Review: "Switch" by Dan & Chip Heath
Switch: How to Change Things When Change is Hard
Chip and Dan Heath, Broadway Books, © 2010
Note: this review is based on a prepublication review copy. The book became generally availabile on Feb 16th.
Buy this book, read this book, use this book. If you are in any way or form leading people, then I have no hesitation in saying you need to read it and that you’ll benefit from it. If you are simply a member of a group that is undergoing change or needs to undergo change, then you are also in the target audience—reread the first sentence please. Simply put, this is a very good book with some powerful insights and pragmatic counsel on how to not just survive change but create it and put it to work for you and everyone around you.
Table of contents:
1. Three Surprises About Change
Part I: Direct the Rider
2. Find the Bright Spots
3. Script the Critical Moves
4. Point to the Destination
Part II: Motivate the Elephant
5. Find the Feeling
6. Shrink the Change
7. Grow Your People
Part III: Shape the Path
8. Tweak the Environment
9. Build Habits
10. Rally the Herd
11. Keep the Switch Going
One Page Takeaway Points
The Heath brothers’ first book, Made to Stick, is one of my favorites and has had a real impact on both my thinking and how I’ve done some things lately. While I don’t think this one will displace their earlier book on my favorites list, Switch is just as compelling and important.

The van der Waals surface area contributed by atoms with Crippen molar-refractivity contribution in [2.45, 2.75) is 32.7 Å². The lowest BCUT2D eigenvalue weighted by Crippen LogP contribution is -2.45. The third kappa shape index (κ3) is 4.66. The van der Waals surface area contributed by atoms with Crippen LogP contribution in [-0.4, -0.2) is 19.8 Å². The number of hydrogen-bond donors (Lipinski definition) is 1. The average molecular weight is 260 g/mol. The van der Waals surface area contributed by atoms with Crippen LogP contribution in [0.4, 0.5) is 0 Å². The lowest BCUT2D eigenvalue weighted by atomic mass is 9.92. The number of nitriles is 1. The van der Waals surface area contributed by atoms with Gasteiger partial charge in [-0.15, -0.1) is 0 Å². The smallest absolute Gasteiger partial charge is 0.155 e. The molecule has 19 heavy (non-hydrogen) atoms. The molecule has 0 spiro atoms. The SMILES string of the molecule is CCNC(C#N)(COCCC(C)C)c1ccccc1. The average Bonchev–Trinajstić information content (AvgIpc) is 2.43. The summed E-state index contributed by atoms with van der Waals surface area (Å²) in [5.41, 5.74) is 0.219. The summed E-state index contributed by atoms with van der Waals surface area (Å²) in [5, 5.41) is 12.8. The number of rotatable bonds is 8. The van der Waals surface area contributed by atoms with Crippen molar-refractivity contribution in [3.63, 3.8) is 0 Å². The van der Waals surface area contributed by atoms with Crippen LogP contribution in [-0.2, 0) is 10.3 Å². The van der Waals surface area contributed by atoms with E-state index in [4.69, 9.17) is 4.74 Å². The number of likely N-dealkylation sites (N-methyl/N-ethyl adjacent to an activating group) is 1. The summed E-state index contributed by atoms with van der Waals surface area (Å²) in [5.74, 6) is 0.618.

Switch is a well-written narrative full of stories, examples and well documented research. This isn’t a management theory book but it’s not a recipe book either. Instead, it’s a set of pragmatic, proven insights that will help you not just manage change but to steer it and profit from it. The book is built on a simple metaphor: a rider attempting to steer an elephant down a winding path. The rider represents our intellectual side: logical and thinking, nominally in charge but quite weak when compared to our emotional elephant. The paths are the outside world’s influence—the twisty, often narrow routes into and through a changing environment.
Dan and Chip take a look at each element, looking for strengths, weaknesses and opportunities. Along they way they relate stories of individuals, small groups and large companies who created change where it was needed or managed change where it was imposed—often with successes all out of proportion to their position in the group, budget, or expectations. How they were successful, the “lessons learned,” is what this book is about.
One example, and it’s typical of the book because it’s simple, pragmatic, and powerful: “Find the Bright Spots.” The Heath’s point out that whenever we encounter a problem, a situation that needs to change, we immediately focus on what’s wrong, then come up with a strategy to fix it. That seems reasonable but it’s actually focused on the wrong things. Better is an approach that says, “What is right here and how do we make more of it?” This insight simply recognizes that surrounding the part that’s “broken” are other parts that are okay and a few that are actually working well. Find the bright spots and you’ve found a model for fixing the broken parts. And yes, that isn’t always the answer—that’s why it’s chapter two of eleven.
I liked this book. It’s interesting, challenging, but not difficult. It’s ideas are practical and grounded in real world experience and neuroscience research.